Baselworld 2016: Where Time Keeps Ticking


That luxurious strap, however, found its rival in Hublot’s quintessential elegant watch for men which was produced in collaboration with shoemaker extraordinaire Berluti. The Hublot Classic Fusion Berluti timepieces—both of the models on offer—blazed a new trail for the use of leather as a dial base.

A master of material fusion, Hublot has exercised their incomparable craftsmanship that pioneered so many new creative solutions. Take, for instance, the Big Bang Tutti Frutti Linen. What on earth spurred a watchmaker to ever dream up a watchcase made out of linen? These ladies’ watches are also equipped with a plug-and-pull strap mechanism that allows effortless changing of the watchband. Then, there was also a completely new watch designed in collaboration with tattooist Maxime Buchi from Sang Bleu. The design is simply phenomenal, a geometrically rich masterpiece that, for some, calls to mind the works of the late Gérald Genta.

A beautiful booth showcasing a ladies’ watch

Although Hublot’s major theme this year fell in line with the tenth anniversary of the All Black concept (which has now been replicated by many other brands for their own collections), the pièce de résistance at Baselworld this year was the Big Bang Unico Sapphire timepieces. Conceptually similar to Bell & Ross’ sapphire watch, Hublot’s versions came in two opposing colors: black and white. Each was made thoroughly see-through, down to the strap and the movement elements. To wear one on the hand—as I had the privilege to try—felt magical.

As if all of those were not enough, Hublot ingeniously devised an eye-catching choreography for their watch displays at their booth. The giant LED screen on top played a short clip several times a day, featuring a robot that performed a dance, which the watch displayed below sort of joined in by dipping in and out according to the beat. You may think you can touch the watch, but the mechanism will immediately hide the watch in a split second whenever a sensor detected an object or hand approaching. When other brands were busy polishing their services to exude a finer sense of luxury, Hublot topped that luxe appeal with a little bit of humor and play.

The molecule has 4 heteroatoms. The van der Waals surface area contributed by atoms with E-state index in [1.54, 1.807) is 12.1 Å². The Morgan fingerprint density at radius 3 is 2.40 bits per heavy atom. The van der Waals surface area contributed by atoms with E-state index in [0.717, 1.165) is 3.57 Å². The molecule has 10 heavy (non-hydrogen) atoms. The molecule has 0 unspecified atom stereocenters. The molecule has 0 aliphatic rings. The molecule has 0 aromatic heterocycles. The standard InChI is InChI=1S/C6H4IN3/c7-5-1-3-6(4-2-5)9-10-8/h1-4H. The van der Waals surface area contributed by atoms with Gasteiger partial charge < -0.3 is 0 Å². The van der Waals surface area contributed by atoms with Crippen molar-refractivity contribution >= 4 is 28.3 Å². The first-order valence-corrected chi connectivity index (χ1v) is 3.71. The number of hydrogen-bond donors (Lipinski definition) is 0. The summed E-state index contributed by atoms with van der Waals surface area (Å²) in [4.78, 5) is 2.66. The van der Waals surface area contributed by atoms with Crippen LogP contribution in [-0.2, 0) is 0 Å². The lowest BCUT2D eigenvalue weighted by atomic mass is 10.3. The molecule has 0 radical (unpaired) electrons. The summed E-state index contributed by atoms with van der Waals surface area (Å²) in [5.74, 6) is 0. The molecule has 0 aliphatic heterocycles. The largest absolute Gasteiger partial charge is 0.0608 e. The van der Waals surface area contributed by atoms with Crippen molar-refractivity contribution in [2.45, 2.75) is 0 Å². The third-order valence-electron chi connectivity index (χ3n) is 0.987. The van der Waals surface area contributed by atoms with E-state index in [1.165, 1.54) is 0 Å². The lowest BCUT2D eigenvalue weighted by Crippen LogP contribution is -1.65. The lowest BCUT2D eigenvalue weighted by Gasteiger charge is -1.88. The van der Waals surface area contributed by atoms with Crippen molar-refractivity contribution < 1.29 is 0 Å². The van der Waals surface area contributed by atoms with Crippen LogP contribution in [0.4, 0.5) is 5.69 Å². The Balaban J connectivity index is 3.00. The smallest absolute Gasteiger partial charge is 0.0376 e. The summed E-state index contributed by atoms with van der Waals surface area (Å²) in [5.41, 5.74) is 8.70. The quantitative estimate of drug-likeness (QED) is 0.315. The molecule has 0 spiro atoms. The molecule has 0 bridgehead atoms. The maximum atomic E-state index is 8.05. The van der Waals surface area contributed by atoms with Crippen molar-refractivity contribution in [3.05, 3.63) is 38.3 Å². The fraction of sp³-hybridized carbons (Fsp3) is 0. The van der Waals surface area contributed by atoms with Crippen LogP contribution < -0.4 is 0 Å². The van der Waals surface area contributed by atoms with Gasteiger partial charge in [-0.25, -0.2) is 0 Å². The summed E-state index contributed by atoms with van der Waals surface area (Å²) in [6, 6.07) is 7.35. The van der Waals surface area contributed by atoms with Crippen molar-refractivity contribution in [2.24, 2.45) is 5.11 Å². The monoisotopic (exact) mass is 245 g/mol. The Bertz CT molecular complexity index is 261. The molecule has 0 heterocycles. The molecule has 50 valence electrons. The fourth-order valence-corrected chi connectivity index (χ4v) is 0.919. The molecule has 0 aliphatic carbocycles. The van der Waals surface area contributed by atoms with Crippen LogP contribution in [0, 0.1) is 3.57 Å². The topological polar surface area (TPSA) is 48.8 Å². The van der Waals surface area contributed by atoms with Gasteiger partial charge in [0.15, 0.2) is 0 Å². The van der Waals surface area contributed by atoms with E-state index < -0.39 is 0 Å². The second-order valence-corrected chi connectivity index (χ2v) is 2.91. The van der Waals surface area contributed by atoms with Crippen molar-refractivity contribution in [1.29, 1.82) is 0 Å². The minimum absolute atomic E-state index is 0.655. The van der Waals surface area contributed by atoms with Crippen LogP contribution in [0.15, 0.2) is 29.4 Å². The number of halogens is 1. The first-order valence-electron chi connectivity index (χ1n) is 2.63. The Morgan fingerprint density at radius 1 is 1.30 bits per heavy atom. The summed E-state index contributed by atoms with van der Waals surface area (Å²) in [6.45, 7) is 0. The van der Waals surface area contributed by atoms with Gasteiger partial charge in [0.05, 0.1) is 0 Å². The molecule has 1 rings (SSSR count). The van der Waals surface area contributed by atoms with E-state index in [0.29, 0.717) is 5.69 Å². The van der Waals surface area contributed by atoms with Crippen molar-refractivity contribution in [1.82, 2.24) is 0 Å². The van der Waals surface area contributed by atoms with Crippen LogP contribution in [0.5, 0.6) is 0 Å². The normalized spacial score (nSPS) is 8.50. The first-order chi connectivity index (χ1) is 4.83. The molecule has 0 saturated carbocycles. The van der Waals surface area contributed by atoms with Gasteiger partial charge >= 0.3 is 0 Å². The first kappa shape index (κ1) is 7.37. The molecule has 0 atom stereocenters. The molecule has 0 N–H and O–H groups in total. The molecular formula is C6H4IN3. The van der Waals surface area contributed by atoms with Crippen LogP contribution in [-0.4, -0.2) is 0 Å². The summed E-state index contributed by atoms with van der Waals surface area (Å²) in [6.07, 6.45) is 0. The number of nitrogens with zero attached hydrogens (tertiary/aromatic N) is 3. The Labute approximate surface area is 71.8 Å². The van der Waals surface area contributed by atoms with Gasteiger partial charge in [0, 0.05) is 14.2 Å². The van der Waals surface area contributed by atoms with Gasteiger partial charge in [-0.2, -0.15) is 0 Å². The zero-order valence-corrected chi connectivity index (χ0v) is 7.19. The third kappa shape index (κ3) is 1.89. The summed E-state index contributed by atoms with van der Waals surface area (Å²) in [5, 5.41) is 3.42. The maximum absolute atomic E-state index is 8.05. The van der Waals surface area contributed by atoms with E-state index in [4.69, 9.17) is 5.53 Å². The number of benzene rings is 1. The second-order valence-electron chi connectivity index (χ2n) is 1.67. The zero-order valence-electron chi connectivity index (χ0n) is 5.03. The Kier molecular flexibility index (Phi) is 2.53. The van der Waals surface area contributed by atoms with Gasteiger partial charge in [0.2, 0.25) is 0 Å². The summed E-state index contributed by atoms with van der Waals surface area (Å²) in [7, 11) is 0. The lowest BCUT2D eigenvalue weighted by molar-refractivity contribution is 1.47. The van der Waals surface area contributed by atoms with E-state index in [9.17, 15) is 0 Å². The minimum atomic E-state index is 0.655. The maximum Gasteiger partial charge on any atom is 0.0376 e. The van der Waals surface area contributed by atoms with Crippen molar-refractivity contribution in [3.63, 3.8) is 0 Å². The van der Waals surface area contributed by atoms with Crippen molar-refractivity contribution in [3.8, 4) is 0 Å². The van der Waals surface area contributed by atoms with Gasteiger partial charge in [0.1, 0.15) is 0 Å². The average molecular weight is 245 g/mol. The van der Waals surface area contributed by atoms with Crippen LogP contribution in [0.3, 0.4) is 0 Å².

Monsieur de Chanel’s front dial and case-back

Unoriginal Scene

On the second floor of Hall 1, La Montre Hermès, a high-end brand that’s often associated with a sense of play, was rather serious this year with anything tiger-themed. The favorite Slim d’Hermès timepiece remained as the center of attention, but the French maison was paying tribute to the late artisan Robert Dallet, who lent his wonderful drawings and sketches of tigers to the brand’s scarves and, now, watches. Hermès’ insistency on offering pocket watches was rather intriguing, and it might seem to be a point of difference that separates the house from other luxury watchmakers with a non-watchmaking background.
That distinction should not be a reason to take those luxury brands half-heartedly. Case in point: Bulgari. Year after year, they never rest on their laurels, even after breaking the record for the thinnest tourbillon watch back in 2014. The seminal Octo collection just cemented that achievement with yet another incredible feat: the world’s thinnest minute repeater. The Octo Finissimo Minute Repeater is, in fact, really, really thin. And more impressively, it doesn’t look like a “gadget” when worn on the wrist. In short, there was no longer any reason to see Bulgari as a second-class player on the field of horology.

A major surprise that really changed the whole game, however, came from Chanel. Notably strong with their ladies’ watches, the French brand officially announced their first watch dedicated to men. The aptly named Monsieur de Chanel appeared fresh, sporting a unique front dial proposition with a 240-degree retrograde minute and a large hour digit display.

Sparkling decorations at the Citizen booth

The thing is, the Monsieur de Chanel is not just Chanel’s first men’s watch. It’s also the first that embodies the brand’s in-house movement, which was designed by the house and produced by Romain Gauthier, a talented independent watchmaker that is partly owned by Chanel. The watch’s case-back shows off the full glory of this new creation. The DLC-coated Calibre 1 movement oozes strong masculine vibes owing to its black tone and sunburst pattern, and yet one could easily spot the signature marks of Chanel. Released in white and beige gold—the latter is an alloy exclusive to the brand—this men’s watch fetches an astronomical price of at least US$34,500 per piece. Chanel surely seems ready to contend with Switzerland’s finest.

Given the current economic situation, it might appear rather untimely for such luxurious timepieces. Then again, it doesn’t mean that people would love watches any less, especially looking at how attractive and creative the new pieces are. Boy, aren’t we all tempted to splurge a little?


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